Working with Interpreters as an SLP

  • March 16, 2022
  • Raquel Martinez Suh

The role of an interpreter is more than simply repeating words between languages. Rather, it is a role that requires the ability to fluently speak two or more languages, in addition to the ability to thoroughly understand the cultures to effectively translate even the subtlest of nuances.

Working with interpreters is a fairly common practice within the field of speech-language pathology. Public schools and the healthcare systems are among the largest sectors that require the services of an interpreter. Regardless of the languages spoken, the key points to keep in mind when working with interpreters remain the same. To gain a better understanding of the need for interpreters, the United States Census Bureau and Department of Education have information on languages spoken in homes in the United States.

Language Facts

In the United States, about 78% of the population speaks only English at home, however, that leaves 21.6% of the U.S. population speaking languages other than English. In fact, about 430 languages are spoken or signed in the U.S.

False Assumptions

Now that we have established a few language facts, let’s look into a couple of misconceptions surrounding the field of interpreting.

Translators and Interpreters are Interchangeable

Translators and interpreters are not the same. Unlike a translator working with written word, an interpreter works with spoken or signed word and must be proficient in delivering the message in unison with the original speech. Generally, translators have more time and access to outside resources while translating, whereas an interpreter must work on the spot without supplemental materials.

All Bilinguals can be Interpreters

Although being bilingual is a requirement for this role, it does not automatically make someone a natural interpreter. An interpreter must have strong public speaking skills, cultural knowledge, and the ability to multitask. Additionally, simply listing the words qualified interpreter on a resume does not indeed make them a qualified interpreter.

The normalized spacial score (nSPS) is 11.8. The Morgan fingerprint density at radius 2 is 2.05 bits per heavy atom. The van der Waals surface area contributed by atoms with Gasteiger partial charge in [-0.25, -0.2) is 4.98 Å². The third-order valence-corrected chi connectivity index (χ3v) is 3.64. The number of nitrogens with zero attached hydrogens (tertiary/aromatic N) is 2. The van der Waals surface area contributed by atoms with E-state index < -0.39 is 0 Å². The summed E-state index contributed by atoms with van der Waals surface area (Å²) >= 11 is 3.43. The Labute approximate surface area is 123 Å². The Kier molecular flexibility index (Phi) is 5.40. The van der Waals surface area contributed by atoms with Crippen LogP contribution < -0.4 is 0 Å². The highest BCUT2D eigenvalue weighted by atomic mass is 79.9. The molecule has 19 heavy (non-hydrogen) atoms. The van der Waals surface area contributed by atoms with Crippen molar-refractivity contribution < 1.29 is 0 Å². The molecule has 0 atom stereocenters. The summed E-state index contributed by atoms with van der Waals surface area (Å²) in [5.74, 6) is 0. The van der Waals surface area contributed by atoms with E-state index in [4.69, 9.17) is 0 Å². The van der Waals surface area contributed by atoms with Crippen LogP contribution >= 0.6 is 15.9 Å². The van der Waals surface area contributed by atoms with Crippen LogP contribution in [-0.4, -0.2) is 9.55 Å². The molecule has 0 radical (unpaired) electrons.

Qualities of a Great Interpreter

When looking to hire an interpreter, there are several things to note. First, there are various skills and certifications, as well as subject-specific knowledge that an interpreter must have in order to be successful. Interpreters require specialized training with advanced oral and written proficiency in the languages they are interpreting. Here are a few of the top qualities of a competent interpreter:


Does the interpreter have the adaptive skills necessary to interpret the original message based on the clients’ needs? A great interpreter must take cultural considerations into account when interpreting the original message. Interpreters must also be able to quickly transform idioms, colloquialisms and other culturally specific references into statements in the target language that the client will understand.


In regard to consistency, take note of whether the interpreter is a consecutive interpreter or a simultaneous interpreter. A consecutive interpreter conveys the message into the target language after the source language has been spoken, while a simultaneous interpreter conveys the message into the target language at the same time as the first language is spoken. Either way, the interpreter should remain consistent to avoid confusion for the client.